Asian Stocks Head for First Decline in Three Days on Earningsby
Most Chinese shares drop as investors await economic data
Philippine shares retreat after best 2-day gain since 2013
Asian stocks fell, with the regional benchmark index heading for its first drop in three days, amid growing pessimism over corporate earnings from Toyota Motor Corp. to Walt Disney Co.
The MSCI Asia Pacific Index slipped 0.3 percent to 127.39 as of 4:15 p.m. in Hong Kong. Toyota was among the biggest drags for the gauge after forecasting its first annual profit drop in five years due to a stronger yen. With pessimism over the global outlook and concern over central banks’ firepower already keeping investors on tenterhooks, the mixed corporate earnings season has provided another dampener for equity markets, which lost more than $1 trillion in value last week.
“There’s just enough out there to keep investors cautious,” Tim Schroeders, a Melbourne-based portfolio manager at Pengana Capital Ltd., who helps oversee about $1.2 billion in assets, said by phone. “We’ve got earnings disappointments and currency volatility, so people are sitting back and waiting as opposed to continuing with the frenzy.”
Most Chinese stocks fell, led by industrial and consumer-staples companies, as investors awaited the release of data on new loans and money supply that may be released as early as Thursday. The Shanghai Composite Index was little changed.
The most recent figures have showed March’s pick up in China’s economic indicators didn’t carry over to April, with manufacturing gauges and trade data missing predictions, while a warning by the People’s Daily about the nation’s high levels of debt have damped hopes for more easing. Investor interest in the world’s second-largest equity market is turning cold as the Shanghai Composite trails all 92 global benchmark gauges tracked by Bloomberg this year with a loss of 20 percent.
Philippine stocks retreated 1 percent, falling from the highest close since Aug. 14. The equity gauge posted the steepest two-day rally since 2013 after the election of Rodrigo Duterte as president. South Korea’s Kospi index lost 0.1 percent. Australia’s S&P/ASX 200 Index slipped 0.2 percent. New Zealand’s S&P/NZX 50 Index fell 0.3 percent, as did Taiwan’s Taiex index.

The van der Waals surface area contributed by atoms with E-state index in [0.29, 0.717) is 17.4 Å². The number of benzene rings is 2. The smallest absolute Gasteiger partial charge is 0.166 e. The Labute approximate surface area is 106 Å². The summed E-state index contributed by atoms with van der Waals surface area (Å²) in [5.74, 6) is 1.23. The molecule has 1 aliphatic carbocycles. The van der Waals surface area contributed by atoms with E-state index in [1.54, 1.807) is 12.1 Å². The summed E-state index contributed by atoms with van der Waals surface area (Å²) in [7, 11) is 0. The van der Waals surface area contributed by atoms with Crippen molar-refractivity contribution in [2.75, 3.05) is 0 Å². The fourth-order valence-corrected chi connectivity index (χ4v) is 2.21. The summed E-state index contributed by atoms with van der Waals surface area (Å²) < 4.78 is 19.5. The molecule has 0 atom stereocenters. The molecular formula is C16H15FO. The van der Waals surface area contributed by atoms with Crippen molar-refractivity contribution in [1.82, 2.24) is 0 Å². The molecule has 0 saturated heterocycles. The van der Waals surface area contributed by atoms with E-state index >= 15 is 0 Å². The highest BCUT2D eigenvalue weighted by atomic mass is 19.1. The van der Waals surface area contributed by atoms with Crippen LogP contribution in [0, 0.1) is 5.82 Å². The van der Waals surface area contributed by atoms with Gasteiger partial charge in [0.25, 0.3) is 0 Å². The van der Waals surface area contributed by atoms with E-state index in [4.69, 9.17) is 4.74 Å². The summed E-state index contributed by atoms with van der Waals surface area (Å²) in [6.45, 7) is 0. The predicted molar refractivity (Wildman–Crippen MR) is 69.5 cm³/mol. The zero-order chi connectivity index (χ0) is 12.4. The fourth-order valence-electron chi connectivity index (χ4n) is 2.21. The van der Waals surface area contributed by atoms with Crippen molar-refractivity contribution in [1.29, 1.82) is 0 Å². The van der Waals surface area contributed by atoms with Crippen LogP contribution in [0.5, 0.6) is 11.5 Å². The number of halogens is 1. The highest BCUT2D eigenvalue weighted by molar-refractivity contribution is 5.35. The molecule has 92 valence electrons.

Singapore’s Straits Times Index climbed 0.2 percent. Hong Kong’s Hang Seng Index dropped 0.7 percent. Japan’s Topix index finished 0.2 percent higher, reversing earlier losses of as much as 1.3 percent in morning trading, as the yen weakened toward 109 per dollar.
Toyota dropped 1.4 percent after saying net income will fall 35 percent in the current fiscal year. Casio Computer Co. slumped 12 percent after the maker of watches and digital cameras forecast operating profit that missed analyst estimates. China State Construction International Holdings Ltd. tumbled 9.1 percent after agreeing to buy an office building in Hong Kong from China Overseas Land & Investment Ltd.
Nissan Motor Co. fell 1.4 percent in Tokyo, while Mitsubishi Motors Corp. jumped 16 percent after the companies said they’re in talks, including for a possible capital tie-up, amid a fuel-economy ratings scandal that has battered Mitsubishi Motors.
Futures on the S&P 500 Index added 0.3 percent. The underlying U.S. equity benchmark index dropped 1 percent on Wednesday as disappointing results from Macy’s Inc. to Walt Disney heightened concern that American consumers remain hesitant to boost spending.